Curving desert road

A Budget reducing administration burden on charities

Pesh Framjee, Partner, Global Head of Non Profits
29/10/2018
Curving desert road
The Budget had very little direct impact on the charity sector. However, there are measures proposed to reduce the administrative burden on charities as well as changes to VAT group rules which will be welcomed by many.

Increase of upper limit on non-charitable trading activities

From April 2019, charities will be able to earn profits from non-charitable trading without paying income or Corporation Tax, so long as the turnover is no more than £80,000. The current upper limit is £50,000. Currently there is no Corporation Tax (for companies) or income tax (for Trusts) on trading profits where the turnover does not exceed certain limits. For very small charities the upper limit is £5,000 per year. From April 2019 this will increase to £8,000. For larger charities the limit is 25% of their total income up to a maximum of £50,000. The upper limit will increase to £80,000 from April 2019. The limit of £50,000 was set in 2000 and has not increased since then. The charity sector has long stated that it was too low and ideally should be doubled, or at least increased for inflation.

Wider consideration still needed

While this is a welcomed measure to reduce any bureaucracy, it is important that wider considerations are taken into account when deciding whether a trading activity should be passed through a separate entity, including whether it would be better to ring-fence any risk away from the charity. There may also be considerations with regard to VAT.

Retail Gift Aid Scheme letters

From April 2019, the requirements for issuing Gift Aid letters to donors under the Retail Gift Aid Scheme will be simplified. Charities cannot claim Gift Aid on donated goods, but they can claim Gift Aid if they sell goods on behalf of a donor who then donates the sale proceeds to charity. This is the basis for the Retail Gift Aid Scheme. It allows charities which sell donated goods to claim Gift Aid on a large number of donations. Unfortunately the paperwork requirements are onerous. Charities have to be legally appointed as agents, and they have to demonstrate that the donors are genuinely able to take the sale proceeds if they wish. They also have to write to each donor on an annual basis to tell them how much Gift Aid they have claimed, so that if they wish, the donors can put the donations on their tax returns. As donated goods are in general a large number of low value items, this means that charities are having to issue letters in order to claim very small amounts of Gift Aid. From April 2019, charities will only have to issue a letter every three years where the annual sale proceeds for a donor are £20 or less.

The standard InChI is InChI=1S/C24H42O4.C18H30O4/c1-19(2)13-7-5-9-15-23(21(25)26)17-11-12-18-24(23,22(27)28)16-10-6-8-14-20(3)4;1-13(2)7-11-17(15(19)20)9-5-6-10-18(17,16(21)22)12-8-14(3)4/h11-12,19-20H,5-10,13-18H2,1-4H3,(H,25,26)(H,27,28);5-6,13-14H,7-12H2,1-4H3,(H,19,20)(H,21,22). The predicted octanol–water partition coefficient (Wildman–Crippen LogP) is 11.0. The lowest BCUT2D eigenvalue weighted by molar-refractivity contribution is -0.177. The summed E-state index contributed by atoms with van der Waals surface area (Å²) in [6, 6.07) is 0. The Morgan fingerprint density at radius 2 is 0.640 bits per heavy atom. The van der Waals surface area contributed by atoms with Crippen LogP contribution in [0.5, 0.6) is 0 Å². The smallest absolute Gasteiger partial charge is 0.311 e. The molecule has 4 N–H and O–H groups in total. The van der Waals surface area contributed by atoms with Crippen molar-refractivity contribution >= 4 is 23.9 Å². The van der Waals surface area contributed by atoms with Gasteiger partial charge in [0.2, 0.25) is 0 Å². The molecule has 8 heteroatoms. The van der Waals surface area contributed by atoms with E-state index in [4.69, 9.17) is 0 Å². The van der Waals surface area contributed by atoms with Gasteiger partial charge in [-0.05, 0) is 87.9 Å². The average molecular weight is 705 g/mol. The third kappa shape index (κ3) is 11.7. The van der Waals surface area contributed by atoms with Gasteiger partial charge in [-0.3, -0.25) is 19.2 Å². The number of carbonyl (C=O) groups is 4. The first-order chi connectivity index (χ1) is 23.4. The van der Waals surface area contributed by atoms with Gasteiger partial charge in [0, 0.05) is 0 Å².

A welcomed reduction in administration

Charities have been asking for a practical solution to this problem for some time, and although a letter every three years will only reduce administration rather than eliminate it, the change is still welcome.

Gift Aid Small Donations Scheme (GASDS)

From April 2019 the limit for individual donations under the GASDS scheme will be increased from £20 to £30. In recent years charities have been able to claim a Gift Aid style tax refund of 25% on cash donations up to £20, subject to overall annual limits on total donations. The £20 limit was set in order to exclude larger donations which ideally should be eligible for Gift Aid.

Upper limit now rectified

From 6 April 2017 charities have been able to claim GASDS not only on notes and coins, but also on contactless payments. However, the upper limit per donation remained at £20, although contactless payments can in fact be made up to £30. This anomaly will now be rectified, giving charities a further incentive to push ahead with contactless donation technology. This change is expected to be implemented with effect from 6 April 2019. It also applies to donations made to Community Amateur Sports Clubs (CASCs)

VAT grouping

The Budget confirmed that non-corporate entities will soon be able to enter VAT groups where they can demonstrate control of other group members. This will assist charities as many are still controlled by non-corporate entities such as Trusts and, therefore, the controlling member has been unable to be part of the VAT group.

Simplify group structure and reduce compliance costs

VAT groups can assist in simplifying group structures and reducing VAT compliance costs. It should also be noted that VAT groups are able to defer Making Tax Digital for VAT for a further six months to 1 October 2019.

Contact us

Pesh Framjee
Pesh Framjee
Partner, Global Head of Non Profits
London